The 1977 MLB season was the beginning of a pattern—for two straight years, the same four teams would win division titles, the same two teams would win pennants and the same team would win the World Series. Given that this script involved the New York Yankees and Los Angeles Dodgers meeting in the Fall Classic, I can’t imagine anyone at ABC or NBC, the networks that then carried postseason baseball, were complaining.
New York had returned to the World Series in 1976, but was still looking for their first championship since 1962 and first under the ownership of George Steinbrenner. The Yankees, with Cy Young reliever Sparky Lyle won a tight AL East race, surviving the Boston Red Sox and Baltimore Orioles.
Los Angeles was under new leadership, as veteran manager Walter Alston retired and rookie skipper Tommy Lasorda took over. The Dodgers dethroned the two-time defending World Series champ Cincinnati Reds and their MVP left fielder George Foster, winning the NL West with ease.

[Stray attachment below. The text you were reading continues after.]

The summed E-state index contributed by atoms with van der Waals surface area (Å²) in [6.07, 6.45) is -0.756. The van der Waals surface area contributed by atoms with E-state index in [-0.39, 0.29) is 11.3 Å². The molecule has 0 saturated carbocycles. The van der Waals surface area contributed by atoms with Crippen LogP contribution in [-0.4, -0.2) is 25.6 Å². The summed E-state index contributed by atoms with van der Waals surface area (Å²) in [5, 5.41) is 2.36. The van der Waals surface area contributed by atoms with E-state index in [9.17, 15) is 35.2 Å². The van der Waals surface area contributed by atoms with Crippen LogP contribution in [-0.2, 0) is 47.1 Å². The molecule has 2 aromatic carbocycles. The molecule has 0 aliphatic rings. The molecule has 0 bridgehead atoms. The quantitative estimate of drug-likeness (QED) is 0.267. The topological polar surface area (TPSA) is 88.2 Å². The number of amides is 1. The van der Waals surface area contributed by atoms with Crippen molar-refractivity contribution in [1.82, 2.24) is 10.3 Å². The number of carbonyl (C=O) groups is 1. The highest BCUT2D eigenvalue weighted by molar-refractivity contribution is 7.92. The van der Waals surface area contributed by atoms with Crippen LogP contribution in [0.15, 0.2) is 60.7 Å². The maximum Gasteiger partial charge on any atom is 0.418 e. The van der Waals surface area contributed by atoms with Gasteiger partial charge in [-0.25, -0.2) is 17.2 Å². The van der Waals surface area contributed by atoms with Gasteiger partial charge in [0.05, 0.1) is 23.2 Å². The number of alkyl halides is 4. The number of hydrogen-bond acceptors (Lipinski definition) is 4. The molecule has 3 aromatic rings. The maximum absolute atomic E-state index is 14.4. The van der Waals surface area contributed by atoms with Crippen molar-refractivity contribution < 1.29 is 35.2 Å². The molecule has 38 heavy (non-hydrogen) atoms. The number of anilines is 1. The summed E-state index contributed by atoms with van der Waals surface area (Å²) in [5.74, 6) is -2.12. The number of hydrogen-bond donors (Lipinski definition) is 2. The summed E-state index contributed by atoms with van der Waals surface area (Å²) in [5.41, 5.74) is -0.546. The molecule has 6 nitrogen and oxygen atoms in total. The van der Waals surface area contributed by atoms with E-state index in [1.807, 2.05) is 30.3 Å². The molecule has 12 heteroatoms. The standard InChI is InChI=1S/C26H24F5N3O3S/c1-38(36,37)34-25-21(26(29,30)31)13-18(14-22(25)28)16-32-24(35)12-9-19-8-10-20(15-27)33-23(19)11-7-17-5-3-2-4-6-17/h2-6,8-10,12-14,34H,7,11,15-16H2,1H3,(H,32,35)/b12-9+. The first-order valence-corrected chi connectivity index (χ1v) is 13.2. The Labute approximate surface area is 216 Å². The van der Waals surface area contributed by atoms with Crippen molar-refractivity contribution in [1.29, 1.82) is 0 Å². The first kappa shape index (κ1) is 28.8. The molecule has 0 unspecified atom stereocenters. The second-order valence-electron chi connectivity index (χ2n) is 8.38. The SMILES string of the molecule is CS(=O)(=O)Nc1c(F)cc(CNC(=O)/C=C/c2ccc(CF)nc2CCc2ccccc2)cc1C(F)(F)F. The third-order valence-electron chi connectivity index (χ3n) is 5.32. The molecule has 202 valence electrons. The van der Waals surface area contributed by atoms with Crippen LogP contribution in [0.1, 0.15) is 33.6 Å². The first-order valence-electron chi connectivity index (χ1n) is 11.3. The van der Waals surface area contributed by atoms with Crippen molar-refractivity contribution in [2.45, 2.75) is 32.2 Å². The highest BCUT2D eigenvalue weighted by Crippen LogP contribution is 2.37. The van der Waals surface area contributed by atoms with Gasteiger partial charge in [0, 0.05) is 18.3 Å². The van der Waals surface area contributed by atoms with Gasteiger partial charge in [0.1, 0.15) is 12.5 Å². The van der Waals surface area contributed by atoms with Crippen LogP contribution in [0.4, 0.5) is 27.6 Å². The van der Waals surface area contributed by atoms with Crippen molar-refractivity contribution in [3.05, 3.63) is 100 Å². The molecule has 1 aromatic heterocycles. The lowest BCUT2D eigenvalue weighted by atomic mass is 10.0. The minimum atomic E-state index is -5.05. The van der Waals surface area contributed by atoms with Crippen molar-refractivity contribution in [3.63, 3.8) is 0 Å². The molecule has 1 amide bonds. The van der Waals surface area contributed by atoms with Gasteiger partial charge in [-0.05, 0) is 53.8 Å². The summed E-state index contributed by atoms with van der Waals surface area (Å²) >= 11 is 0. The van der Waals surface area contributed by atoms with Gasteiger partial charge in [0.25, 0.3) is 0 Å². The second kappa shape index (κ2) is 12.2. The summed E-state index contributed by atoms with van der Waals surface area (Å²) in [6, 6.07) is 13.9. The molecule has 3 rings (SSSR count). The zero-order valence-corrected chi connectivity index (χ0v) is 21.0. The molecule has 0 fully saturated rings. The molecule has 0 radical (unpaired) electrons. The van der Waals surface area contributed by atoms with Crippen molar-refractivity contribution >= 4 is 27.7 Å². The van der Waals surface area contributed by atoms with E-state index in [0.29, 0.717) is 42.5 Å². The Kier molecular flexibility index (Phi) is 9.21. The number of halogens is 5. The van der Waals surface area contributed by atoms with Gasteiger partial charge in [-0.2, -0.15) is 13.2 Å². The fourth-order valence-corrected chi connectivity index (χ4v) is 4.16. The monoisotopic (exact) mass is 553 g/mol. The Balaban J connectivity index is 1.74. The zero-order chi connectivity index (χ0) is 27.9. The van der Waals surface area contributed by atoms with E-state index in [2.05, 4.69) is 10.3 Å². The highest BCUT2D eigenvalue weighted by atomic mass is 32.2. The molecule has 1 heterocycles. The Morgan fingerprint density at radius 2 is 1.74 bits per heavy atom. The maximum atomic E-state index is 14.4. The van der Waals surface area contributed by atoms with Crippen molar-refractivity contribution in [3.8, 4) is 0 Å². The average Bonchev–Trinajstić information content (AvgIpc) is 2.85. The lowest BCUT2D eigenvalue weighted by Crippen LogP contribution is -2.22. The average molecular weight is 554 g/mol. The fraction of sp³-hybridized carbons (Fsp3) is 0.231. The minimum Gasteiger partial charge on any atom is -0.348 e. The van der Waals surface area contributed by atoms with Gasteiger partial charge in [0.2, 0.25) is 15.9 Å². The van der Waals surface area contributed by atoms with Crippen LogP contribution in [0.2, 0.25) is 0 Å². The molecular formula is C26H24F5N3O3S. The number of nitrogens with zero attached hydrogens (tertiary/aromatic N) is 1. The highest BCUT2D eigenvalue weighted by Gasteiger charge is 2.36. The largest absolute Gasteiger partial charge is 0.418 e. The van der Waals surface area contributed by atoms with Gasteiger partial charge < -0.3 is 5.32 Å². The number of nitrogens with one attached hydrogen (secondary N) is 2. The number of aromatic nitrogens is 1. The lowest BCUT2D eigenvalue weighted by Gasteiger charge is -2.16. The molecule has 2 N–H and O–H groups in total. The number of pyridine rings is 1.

The Kansas City Royals and Philadelphia Phillies served as the foils for the two marquee heavyweights. Kansas City actually finished the regular season with the best record in baseball, winning 102 games. Philadelphia won 101, had one of the game’s best offenses and the NL Cy Young winner in Steve Carlton. Both teams had surged down the stretch, blowing open close division races in the AL West & NL East respectively.
But in October, it was the Yankees and Dodgers who came through. Both LCS matchups were good ones, the Yanks-Royals particularly so. Ninth-inning rallies decided each one For Los Angeles, that came in Game 3 of what was then a best-of-five round. New York waited until the 11th hour, the ninth inning of the deciding fifth game in Kansas City.
The World Series was decided by the fact New York got superior starting pitching, namely in Games 3 & 4. It is remembered for a spectacular individual display put on by Yankee rightfielder Reggie Jackson, who hit three home runs on three swings to salt away the deciding sixth game.
The links below have eight articles about notable teams–the four division winners, the Red Sox & Orioles, and the two teams that lifted a city’s hopes in the summer and then dashed it with a collapse–the White Sox & Cubs. Then each postseason series gets its own article, with a game-by-game narrative.